A sixty-six-square-block area of the city of New Orleans, comprising both residential and commercial buildings that are among the oldest continuously occupied structures in the United States, many of them excellent examples of French and Spanish provincial and colonial architecture. The French Quarter is the home of many historic sites and landmarks, including the St. Louis Cathedral, the Cabildo and Presbytere, Jackson Square, the French Market, the former U.S. Mint, and the Ursuline Convent.
New Orleans Metropolitan Convention and Visitors Bureau
1520 Sugar Bowl Drive
New Orleans, LA 70112
ph.: (800) 672-6124; (504) 566-5003
Web site: www.nawlins.com
The French Quarter of New Orleans, Louisiana, is like no other place in the United States. New Orleans is known as the “city that care forgot”; the quarter is very much a place that time forgot. Also known as the Vieux Carré (old square), the quarter is rich in historic structures, many of which are at least one hundred fifty years old and some of which are nearly two hundred years old. The buildings’ age and their styles–primarily developed by the early French and Spanish colonists–give the quarter a European atmosphere. Added to that is the influence of other cultures, particularly that of African Americans, making the quarter a truly cosmopolitan area, a center of historical and architectural treasures, unusual shops, fine restaurants, great music, and an ongoing series of festivals, the most famous of which is Mardi Gras.
In the late 1600’s, French King Louis XIV was looking for a way to consolidate his gains in North America and to flank the English colonies on the eastern seaboard and limit their ability to expand westward. French settlers and cultures already were well established in eastern Canada. The king’s representatives made their way westward through the Great Lakes and down the Mississippi River. In 1682 René-Robert Cavelier, Sieur de La Salle, led an expedition in search of the river’s mouth. What he found was a constantly expanding and moving delta, with the river splitting into dozens of channels and changing its course through a seemingly endless expanse of semisubmerged canebrakes and muck. La Salle placed a plaque near the mouth of the river, claiming the land for France and naming it Louisiane, in honor of the king. Then La Salle and his party sailed back to France.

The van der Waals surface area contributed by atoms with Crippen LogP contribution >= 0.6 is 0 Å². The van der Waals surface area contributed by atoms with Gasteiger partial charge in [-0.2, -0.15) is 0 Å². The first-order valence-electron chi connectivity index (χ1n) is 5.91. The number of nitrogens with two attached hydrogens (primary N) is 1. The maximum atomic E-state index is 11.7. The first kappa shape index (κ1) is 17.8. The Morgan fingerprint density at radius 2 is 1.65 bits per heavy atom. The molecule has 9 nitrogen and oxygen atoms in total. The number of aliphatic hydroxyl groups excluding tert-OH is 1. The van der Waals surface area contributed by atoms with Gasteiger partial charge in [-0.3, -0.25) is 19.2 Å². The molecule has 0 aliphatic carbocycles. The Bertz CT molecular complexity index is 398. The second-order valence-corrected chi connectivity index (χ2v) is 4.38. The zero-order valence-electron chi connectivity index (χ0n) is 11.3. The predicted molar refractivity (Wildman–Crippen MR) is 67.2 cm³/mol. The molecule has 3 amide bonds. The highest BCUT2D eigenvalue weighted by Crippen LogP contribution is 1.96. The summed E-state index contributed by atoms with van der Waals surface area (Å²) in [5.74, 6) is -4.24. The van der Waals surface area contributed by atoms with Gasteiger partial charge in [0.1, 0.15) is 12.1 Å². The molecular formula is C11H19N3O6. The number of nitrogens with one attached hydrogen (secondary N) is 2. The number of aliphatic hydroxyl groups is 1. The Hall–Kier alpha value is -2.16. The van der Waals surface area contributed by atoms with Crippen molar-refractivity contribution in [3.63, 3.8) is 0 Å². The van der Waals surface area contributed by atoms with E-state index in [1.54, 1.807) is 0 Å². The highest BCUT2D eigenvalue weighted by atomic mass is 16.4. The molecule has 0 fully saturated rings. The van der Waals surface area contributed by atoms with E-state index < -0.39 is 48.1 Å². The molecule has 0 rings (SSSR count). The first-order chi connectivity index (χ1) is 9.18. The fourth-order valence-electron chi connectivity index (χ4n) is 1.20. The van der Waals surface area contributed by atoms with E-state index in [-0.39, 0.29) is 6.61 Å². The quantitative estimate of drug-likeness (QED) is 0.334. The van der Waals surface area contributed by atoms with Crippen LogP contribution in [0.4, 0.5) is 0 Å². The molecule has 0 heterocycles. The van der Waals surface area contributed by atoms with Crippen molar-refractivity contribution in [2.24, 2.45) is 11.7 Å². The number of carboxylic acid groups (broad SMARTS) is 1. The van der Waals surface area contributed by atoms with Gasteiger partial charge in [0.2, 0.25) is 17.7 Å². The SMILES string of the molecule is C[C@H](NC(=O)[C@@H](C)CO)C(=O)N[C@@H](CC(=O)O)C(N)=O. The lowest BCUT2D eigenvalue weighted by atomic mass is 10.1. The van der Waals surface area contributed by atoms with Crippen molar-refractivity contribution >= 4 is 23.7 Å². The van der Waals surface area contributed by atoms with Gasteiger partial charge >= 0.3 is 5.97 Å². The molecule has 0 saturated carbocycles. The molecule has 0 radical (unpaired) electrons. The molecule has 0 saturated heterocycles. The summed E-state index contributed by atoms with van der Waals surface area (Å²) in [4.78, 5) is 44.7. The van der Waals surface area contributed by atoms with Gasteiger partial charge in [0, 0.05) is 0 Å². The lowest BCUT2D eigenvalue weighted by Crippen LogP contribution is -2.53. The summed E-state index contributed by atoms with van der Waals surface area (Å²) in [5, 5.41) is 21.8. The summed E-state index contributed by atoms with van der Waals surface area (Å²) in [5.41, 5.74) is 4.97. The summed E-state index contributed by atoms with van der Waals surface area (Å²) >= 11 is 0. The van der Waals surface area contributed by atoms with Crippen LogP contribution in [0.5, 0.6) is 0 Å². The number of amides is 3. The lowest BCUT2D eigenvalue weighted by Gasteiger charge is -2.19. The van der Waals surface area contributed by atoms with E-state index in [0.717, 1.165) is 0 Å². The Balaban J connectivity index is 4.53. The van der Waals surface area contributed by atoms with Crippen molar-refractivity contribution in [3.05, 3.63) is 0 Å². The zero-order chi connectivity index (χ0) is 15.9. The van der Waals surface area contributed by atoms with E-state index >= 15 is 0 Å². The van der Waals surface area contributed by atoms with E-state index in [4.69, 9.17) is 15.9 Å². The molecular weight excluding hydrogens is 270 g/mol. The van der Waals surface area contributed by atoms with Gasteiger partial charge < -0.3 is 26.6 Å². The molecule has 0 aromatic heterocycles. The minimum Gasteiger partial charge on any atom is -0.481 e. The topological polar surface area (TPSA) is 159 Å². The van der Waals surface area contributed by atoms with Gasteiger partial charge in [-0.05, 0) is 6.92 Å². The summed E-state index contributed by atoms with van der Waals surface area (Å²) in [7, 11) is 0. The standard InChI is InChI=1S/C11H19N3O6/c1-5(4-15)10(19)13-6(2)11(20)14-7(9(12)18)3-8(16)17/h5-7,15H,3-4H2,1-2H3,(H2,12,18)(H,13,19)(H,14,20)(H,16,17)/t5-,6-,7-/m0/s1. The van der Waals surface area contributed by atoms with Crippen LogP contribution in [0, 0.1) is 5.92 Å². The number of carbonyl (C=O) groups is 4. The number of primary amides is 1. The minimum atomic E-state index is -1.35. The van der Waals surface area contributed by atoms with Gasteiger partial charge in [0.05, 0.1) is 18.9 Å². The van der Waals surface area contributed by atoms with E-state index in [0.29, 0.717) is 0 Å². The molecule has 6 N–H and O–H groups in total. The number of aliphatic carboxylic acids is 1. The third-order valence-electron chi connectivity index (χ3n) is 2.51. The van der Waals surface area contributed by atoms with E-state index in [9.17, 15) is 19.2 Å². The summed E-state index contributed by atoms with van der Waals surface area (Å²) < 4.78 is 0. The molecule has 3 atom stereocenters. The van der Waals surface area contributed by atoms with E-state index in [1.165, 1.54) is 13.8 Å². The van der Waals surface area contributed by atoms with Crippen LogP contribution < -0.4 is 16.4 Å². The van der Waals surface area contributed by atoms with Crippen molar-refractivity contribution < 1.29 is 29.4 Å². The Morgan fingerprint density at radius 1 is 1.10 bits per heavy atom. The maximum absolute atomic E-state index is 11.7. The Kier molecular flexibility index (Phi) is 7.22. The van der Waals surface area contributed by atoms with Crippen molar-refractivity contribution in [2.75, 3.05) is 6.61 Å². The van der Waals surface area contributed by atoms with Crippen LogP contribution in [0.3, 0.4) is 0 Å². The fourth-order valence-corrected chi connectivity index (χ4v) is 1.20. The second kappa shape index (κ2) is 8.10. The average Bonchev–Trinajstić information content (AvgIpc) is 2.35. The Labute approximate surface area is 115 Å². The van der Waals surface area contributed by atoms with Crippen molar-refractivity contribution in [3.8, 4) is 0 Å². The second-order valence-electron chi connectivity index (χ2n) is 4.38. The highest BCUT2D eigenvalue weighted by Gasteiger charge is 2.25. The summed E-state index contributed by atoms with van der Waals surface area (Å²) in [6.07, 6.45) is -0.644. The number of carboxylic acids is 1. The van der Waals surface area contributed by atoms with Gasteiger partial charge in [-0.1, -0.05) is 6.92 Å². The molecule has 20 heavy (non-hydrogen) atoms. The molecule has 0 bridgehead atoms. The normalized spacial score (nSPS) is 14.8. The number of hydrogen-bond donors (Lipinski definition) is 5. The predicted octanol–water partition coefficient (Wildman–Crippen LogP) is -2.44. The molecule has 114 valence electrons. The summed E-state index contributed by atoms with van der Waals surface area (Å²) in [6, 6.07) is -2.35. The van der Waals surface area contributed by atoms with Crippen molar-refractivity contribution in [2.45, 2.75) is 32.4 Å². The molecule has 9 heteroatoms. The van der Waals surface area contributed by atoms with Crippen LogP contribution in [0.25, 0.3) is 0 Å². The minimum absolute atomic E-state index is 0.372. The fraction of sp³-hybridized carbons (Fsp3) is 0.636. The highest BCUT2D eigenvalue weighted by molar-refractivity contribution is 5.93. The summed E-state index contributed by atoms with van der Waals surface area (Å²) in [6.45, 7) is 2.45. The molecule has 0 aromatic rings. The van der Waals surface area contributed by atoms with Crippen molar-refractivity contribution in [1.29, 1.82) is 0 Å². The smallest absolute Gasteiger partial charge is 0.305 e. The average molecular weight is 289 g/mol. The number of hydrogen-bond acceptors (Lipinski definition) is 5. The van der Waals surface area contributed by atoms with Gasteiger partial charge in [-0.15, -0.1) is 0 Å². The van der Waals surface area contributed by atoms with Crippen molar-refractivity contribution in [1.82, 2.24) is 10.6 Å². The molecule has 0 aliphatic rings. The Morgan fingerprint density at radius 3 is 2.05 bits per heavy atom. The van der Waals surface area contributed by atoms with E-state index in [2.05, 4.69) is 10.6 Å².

At Versailles La Salle had no trouble convincing the king and his court that the territory was valuable. They were convinced that it would expand French influence in the New World and serve as a buffer against the colonies of other European empires. They also probably did not picture the land very clearly; they likely envisioned a clear river harbor like those in France, not an insect-infested swampland. Even if they had had an accurate idea of the territory, however, they still may have found it desirable: They believed that if France did not claim it, a rival power would.
The king sent La Salle back to the area, but with the highly inaccurate maps that existed, La Salle’s party landed several hundred miles to the west of the mouth of the river. When La Salle attempted to go overland to find the river, he was killed by his own men.
It was not until 1699 that a young Quebecois, Pierre Le Moyne, Sieur d’Iberville, led the next party down the river. His mission was to build a small fort, which he eventually did, near the site of present-day Biloxi, Mississippi. About one hundred men were garrisoned at the outpost. Iberville’s twenty-one-year-old brother, Jean Baptiste Le Moyne, Sieur de Bienville, became commander of the fort the next year. Iberville had left the fort and traveled to Havana, where he died of yellow fever in 1706. Bienville, who was extremely resilient, managed to avoid the disease that was to become the scourge of the future city of New Orleans and stayed to make his mark on the history of the city.